Learning to cope with a 'wonky' brain

Elizabeth Duke says she is still herself, despite having a "wonky" brain. PHOTO: LINDA ROBERTSON
Elizabeth Duke says she is still herself, despite having a "wonky" brain. PHOTO: LINDA ROBERTSON
Dunedin woman Elizabeth Duke was recently diagnosed with mild cognitive impairment. She discusses learning to live with the illness — which can lead to dementia — and to her surprise has discovered ‘‘a plateau of happiness’’.

"My brain is going wonky."

How do I cope with odd confusions like reaching for the wrong drawer when I know perfectly well which one I need, or confusing two people whom I meet in similar contexts, or needing to check the calendar each morning to be sure what we've planned for the day?

At present where I am is described as mild cognitive impairment, but my GP has advised me that in some years it's likely to end in dementia.

This was not good news.

It's not easy to come to terms with what I had always pictured as "the worst" that could happen in later life (I'm just 79).

I have been proud of my brain, and relied on it for my livelihood and for my interests.

It has been a grief to see people I know and care about becoming apparently less themselves, ceasing to be involved with what has mattered to them, becoming more and more dependent, and gradually failing to recognise others.

I have thought I could not endure this prospect for myself, and now I am learning to live with it.

Interestingly and surprisingly, this experience of nearly two years has brought me on to a plateau of happiness.

I owe most to the love and support of my dear life partner.

She has to live with the likelihood that our plans for the rest of our life together will be overturned, that she may have to begin "thinking for two", that there are all sorts of potential decisions about care and its costs.

We find we are talking far more now about our relationship, increasing our respect for each other's individuality, and becoming more deeply aware of one another's needs.

Her great strength increases my love.

Early I made the decision to "come out" about my condition. I didn't want people to start whispering, "I think Elizabeth's losing it".

I didn't want secret measures to dislodge me from responsibilities.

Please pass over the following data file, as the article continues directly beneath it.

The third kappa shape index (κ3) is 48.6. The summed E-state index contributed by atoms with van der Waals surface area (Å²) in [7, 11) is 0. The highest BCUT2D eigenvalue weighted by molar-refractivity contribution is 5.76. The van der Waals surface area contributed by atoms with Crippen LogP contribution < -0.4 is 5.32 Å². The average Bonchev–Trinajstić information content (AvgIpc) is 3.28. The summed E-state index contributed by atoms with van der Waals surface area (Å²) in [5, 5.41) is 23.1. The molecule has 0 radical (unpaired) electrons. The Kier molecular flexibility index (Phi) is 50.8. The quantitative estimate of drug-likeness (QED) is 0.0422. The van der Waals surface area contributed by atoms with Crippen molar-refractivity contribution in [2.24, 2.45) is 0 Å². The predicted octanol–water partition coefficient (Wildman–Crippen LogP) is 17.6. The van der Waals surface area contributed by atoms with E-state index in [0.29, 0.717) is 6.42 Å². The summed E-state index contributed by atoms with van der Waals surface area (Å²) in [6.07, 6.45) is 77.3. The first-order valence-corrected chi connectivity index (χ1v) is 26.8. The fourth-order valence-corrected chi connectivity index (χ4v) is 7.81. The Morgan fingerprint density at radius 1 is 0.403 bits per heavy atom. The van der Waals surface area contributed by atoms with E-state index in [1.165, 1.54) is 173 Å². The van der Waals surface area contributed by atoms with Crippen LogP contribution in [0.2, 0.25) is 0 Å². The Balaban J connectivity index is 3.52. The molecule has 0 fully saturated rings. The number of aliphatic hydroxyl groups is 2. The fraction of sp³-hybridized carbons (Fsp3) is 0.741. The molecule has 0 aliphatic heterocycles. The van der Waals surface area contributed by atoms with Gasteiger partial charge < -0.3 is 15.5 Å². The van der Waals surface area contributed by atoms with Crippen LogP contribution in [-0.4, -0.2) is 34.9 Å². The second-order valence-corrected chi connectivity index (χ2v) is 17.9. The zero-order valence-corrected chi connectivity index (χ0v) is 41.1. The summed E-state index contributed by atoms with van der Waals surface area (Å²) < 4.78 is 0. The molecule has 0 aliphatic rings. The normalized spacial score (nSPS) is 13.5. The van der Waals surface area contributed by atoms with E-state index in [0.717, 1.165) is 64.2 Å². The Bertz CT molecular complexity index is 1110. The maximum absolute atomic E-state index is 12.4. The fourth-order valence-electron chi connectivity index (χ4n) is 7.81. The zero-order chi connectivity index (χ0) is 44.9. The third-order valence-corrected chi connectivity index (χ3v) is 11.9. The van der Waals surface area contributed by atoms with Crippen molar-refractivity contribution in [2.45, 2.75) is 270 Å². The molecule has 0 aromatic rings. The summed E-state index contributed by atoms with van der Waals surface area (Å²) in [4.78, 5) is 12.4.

The openness has been rewarded by generous support from my family and friends, and the strength I find in the Quaker community.

It feels as though people are ready to recognise that I am essentially myself, without worrying if I don't seem to remember whether they are about to move house, or which one of their children has become a parent.

Being open enabled me to let go of a number of my longer-term voluntary responsibilities.

I am still doing the Quaker work which really matters to me, and for which I feel best suited.

I've also learnt from wise people the strategy of saying "no" to ongoing jobs, and choosing carefully which one-off tasks to pick.

Being open has also been a doorway to sources of support.

I encourage everyone who is anxious about how their brain is behaving to consult their GP soon.

Quite early we made contact with Alzheimers Otago; their staff are friendly, caring and knowledgeable.

There is good information in their newsletters, books are available on loan, and each year's AGM has an interesting speaker.

Last year we took part in the street collection day, and were delighted by the warm generosity of the public.

The annual Memory Walk down George Street in purple T-shirts is quite a celebration.

Alzheimers Otago has coffee mornings in several Otago locations for those living with dementia and their companions, and groups for carers.

What I would really like is a peer support group, without the need for staff involvement, for people like me anticipating dementia, or in the early stages, to swap experiences and give mutual encouragement. Any takers?

RECOGNISING that I have cognition problems has enabled me to take advantage of public health provision, including the care of my GP.

After a lifetime without regular medication, I am now taking a daily pill to support neurotransmitter function, which is probably helping me to stay on my plateau for a time.

I have undertaken the standard cognitive tests from my GP and the Memory Clinic at Dunedin Hospital, though I'm one of the people who produce unhelpfully high results.

Apparently, if you are used to mental challenges and puzzles you can score high percentages in these tests, masking perhaps what is happening to the brain.

I am somewhere on a waiting list for more subtle neuro-psychiatric tests, though clearly not in an urgent category.